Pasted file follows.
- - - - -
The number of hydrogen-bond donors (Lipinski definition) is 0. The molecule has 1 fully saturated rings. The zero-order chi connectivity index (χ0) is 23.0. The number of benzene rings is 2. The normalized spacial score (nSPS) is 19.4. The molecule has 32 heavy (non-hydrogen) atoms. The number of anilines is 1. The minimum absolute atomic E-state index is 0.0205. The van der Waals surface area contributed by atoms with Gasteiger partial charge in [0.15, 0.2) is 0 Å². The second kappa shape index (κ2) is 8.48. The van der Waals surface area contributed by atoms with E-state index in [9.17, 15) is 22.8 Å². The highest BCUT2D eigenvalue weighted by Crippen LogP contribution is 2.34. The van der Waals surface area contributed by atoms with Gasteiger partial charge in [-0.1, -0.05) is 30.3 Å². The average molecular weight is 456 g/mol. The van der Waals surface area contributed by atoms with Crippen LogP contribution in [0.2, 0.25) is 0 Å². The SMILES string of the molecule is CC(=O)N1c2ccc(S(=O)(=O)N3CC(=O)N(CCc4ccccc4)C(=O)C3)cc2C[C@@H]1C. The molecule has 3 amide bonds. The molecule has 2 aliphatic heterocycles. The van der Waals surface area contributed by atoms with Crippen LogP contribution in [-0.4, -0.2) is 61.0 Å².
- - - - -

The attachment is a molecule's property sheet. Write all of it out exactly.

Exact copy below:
The number of hydrogen-bond donors (Lipinski definition) is 0. The molecule has 1 fully saturated rings. The zero-order chi connectivity index (χ0) is 23.0. The number of benzene rings is 2. The normalized spacial score (nSPS) is 19.4. The molecule has 32 heavy (non-hydrogen) atoms. The number of anilines is 1. The minimum absolute atomic E-state index is 0.0205. The van der Waals surface area contributed by atoms with Gasteiger partial charge in [0.15, 0.2) is 0 Å². The second kappa shape index (κ2) is 8.48. The van der Waals surface area contributed by atoms with E-state index in [9.17, 15) is 22.8 Å². The highest BCUT2D eigenvalue weighted by Crippen LogP contribution is 2.34. The van der Waals surface area contributed by atoms with Gasteiger partial charge in [-0.1, -0.05) is 30.3 Å². The average molecular weight is 456 g/mol. The van der Waals surface area contributed by atoms with Crippen LogP contribution in [0.2, 0.25) is 0 Å². The SMILES string of the molecule is CC(=O)N1c2ccc(S(=O)(=O)N3CC(=O)N(CCc4ccccc4)C(=O)C3)cc2C[C@@H]1C. The molecule has 3 amide bonds. The molecule has 2 aliphatic heterocycles. The van der Waals surface area contributed by atoms with Crippen LogP contribution in [-0.4, -0.2) is 61.0 Å².